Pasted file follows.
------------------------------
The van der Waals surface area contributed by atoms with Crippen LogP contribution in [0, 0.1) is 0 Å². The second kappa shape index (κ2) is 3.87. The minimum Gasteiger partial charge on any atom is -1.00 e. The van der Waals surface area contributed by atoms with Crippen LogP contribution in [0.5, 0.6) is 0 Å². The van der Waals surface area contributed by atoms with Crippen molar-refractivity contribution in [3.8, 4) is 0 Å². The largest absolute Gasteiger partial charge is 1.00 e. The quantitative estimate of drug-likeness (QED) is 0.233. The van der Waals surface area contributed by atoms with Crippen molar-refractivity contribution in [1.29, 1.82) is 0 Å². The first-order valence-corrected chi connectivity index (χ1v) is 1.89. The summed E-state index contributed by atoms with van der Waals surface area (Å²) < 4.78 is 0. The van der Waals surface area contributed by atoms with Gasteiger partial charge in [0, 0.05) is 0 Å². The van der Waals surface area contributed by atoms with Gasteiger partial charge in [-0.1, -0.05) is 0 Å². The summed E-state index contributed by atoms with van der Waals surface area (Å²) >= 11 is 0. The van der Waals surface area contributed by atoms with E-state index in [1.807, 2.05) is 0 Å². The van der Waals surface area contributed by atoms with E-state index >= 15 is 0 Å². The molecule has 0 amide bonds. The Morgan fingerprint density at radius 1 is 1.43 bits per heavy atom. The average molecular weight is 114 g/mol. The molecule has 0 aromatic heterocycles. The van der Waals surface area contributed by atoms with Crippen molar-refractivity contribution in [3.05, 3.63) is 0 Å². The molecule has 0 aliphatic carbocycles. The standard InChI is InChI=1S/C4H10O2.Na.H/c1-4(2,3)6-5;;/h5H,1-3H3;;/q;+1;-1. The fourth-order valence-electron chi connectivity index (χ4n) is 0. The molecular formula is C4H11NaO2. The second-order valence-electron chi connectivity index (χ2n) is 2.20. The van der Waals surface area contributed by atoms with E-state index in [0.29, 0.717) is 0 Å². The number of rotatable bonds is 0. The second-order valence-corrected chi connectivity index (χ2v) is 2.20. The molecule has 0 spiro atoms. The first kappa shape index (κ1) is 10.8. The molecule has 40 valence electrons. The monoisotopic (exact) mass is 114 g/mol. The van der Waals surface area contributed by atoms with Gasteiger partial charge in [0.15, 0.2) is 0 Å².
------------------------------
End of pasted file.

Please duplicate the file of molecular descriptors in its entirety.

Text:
The van der Waals surface area contributed by atoms with Crippen LogP contribution in [0, 0.1) is 0 Å². The second kappa shape index (κ2) is 3.87. The minimum Gasteiger partial charge on any atom is -1.00 e. The van der Waals surface area contributed by atoms with Crippen LogP contribution in [0.5, 0.6) is 0 Å². The van der Waals surface area contributed by atoms with Crippen molar-refractivity contribution in [3.8, 4) is 0 Å². The largest absolute Gasteiger partial charge is 1.00 e. The quantitative estimate of drug-likeness (QED) is 0.233. The van der Waals surface area contributed by atoms with Crippen molar-refractivity contribution in [1.29, 1.82) is 0 Å². The first-order valence-corrected chi connectivity index (χ1v) is 1.89. The summed E-state index contributed by atoms with van der Waals surface area (Å²) < 4.78 is 0. The van der Waals surface area contributed by atoms with Gasteiger partial charge in [0, 0.05) is 0 Å². The van der Waals surface area contributed by atoms with Gasteiger partial charge in [-0.1, -0.05) is 0 Å². The summed E-state index contributed by atoms with van der Waals surface area (Å²) >= 11 is 0. The van der Waals surface area contributed by atoms with E-state index in [1.807, 2.05) is 0 Å². The van der Waals surface area contributed by atoms with E-state index >= 15 is 0 Å². The molecule has 0 amide bonds. The Morgan fingerprint density at radius 1 is 1.43 bits per heavy atom. The average molecular weight is 114 g/mol. The molecule has 0 aromatic heterocycles. The van der Waals surface area contributed by atoms with Crippen molar-refractivity contribution in [3.05, 3.63) is 0 Å². The molecule has 0 aliphatic carbocycles. The standard InChI is InChI=1S/C4H10O2.Na.H/c1-4(2,3)6-5;;/h5H,1-3H3;;/q;+1;-1. The fourth-order valence-electron chi connectivity index (χ4n) is 0. The molecular formula is C4H11NaO2. The second-order valence-electron chi connectivity index (χ2n) is 2.20. The van der Waals surface area contributed by atoms with E-state index in [0.29, 0.717) is 0 Å². The number of rotatable bonds is 0. The second-order valence-corrected chi connectivity index (χ2v) is 2.20. The molecule has 0 spiro atoms. The first kappa shape index (κ1) is 10.8. The molecule has 40 valence electrons. The monoisotopic (exact) mass is 114 g/mol. The van der Waals surface area contributed by atoms with Gasteiger partial charge in [0.15, 0.2) is 0 Å².